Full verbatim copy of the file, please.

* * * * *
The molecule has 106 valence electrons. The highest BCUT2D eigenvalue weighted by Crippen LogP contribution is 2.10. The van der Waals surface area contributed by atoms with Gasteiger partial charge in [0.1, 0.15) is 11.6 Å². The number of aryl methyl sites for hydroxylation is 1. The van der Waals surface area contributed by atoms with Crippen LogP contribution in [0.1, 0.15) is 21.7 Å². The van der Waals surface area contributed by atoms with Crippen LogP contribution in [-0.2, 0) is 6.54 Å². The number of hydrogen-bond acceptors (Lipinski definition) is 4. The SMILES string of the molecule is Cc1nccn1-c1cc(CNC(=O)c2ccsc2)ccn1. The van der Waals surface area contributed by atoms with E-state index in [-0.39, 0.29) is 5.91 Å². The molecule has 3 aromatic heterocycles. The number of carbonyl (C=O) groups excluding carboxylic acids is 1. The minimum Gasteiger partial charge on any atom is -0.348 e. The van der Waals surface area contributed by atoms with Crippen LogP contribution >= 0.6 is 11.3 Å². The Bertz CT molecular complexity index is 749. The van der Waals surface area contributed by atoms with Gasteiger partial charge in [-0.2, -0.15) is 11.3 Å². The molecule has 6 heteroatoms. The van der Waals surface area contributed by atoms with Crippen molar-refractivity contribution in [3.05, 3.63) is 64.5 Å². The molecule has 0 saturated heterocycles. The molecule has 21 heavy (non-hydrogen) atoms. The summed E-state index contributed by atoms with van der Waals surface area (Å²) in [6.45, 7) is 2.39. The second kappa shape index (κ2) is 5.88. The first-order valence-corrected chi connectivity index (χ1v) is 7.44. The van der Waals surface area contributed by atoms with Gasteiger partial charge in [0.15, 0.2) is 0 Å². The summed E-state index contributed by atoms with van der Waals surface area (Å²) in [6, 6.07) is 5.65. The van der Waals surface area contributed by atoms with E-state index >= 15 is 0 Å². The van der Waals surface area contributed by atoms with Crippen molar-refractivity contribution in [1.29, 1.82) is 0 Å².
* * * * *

The molecule has 106 valence electrons. The highest BCUT2D eigenvalue weighted by Crippen LogP contribution is 2.10. The van der Waals surface area contributed by atoms with Gasteiger partial charge in [0.1, 0.15) is 11.6 Å². The number of aryl methyl sites for hydroxylation is 1. The van der Waals surface area contributed by atoms with Crippen LogP contribution in [0.1, 0.15) is 21.7 Å². The van der Waals surface area contributed by atoms with Crippen LogP contribution in [-0.2, 0) is 6.54 Å². The number of hydrogen-bond acceptors (Lipinski definition) is 4. The SMILES string of the molecule is Cc1nccn1-c1cc(CNC(=O)c2ccsc2)ccn1. The van der Waals surface area contributed by atoms with E-state index in [-0.39, 0.29) is 5.91 Å². The molecule has 3 aromatic heterocycles. The number of carbonyl (C=O) groups excluding carboxylic acids is 1. The minimum Gasteiger partial charge on any atom is -0.348 e. The van der Waals surface area contributed by atoms with Crippen LogP contribution >= 0.6 is 11.3 Å². The Bertz CT molecular complexity index is 749. The van der Waals surface area contributed by atoms with Gasteiger partial charge in [-0.2, -0.15) is 11.3 Å². The molecule has 6 heteroatoms. The van der Waals surface area contributed by atoms with Crippen molar-refractivity contribution in [3.05, 3.63) is 64.5 Å². The molecule has 0 saturated heterocycles. The molecule has 21 heavy (non-hydrogen) atoms. The summed E-state index contributed by atoms with van der Waals surface area (Å²) in [6.45, 7) is 2.39. The second kappa shape index (κ2) is 5.88. The first-order valence-corrected chi connectivity index (χ1v) is 7.44. The van der Waals surface area contributed by atoms with Gasteiger partial charge in [0.15, 0.2) is 0 Å². The summed E-state index contributed by atoms with van der Waals surface area (Å²) in [6, 6.07) is 5.65. The van der Waals surface area contributed by atoms with E-state index >= 15 is 0 Å². The van der Waals surface area contributed by atoms with Crippen molar-refractivity contribution in [1.29, 1.82) is 0 Å².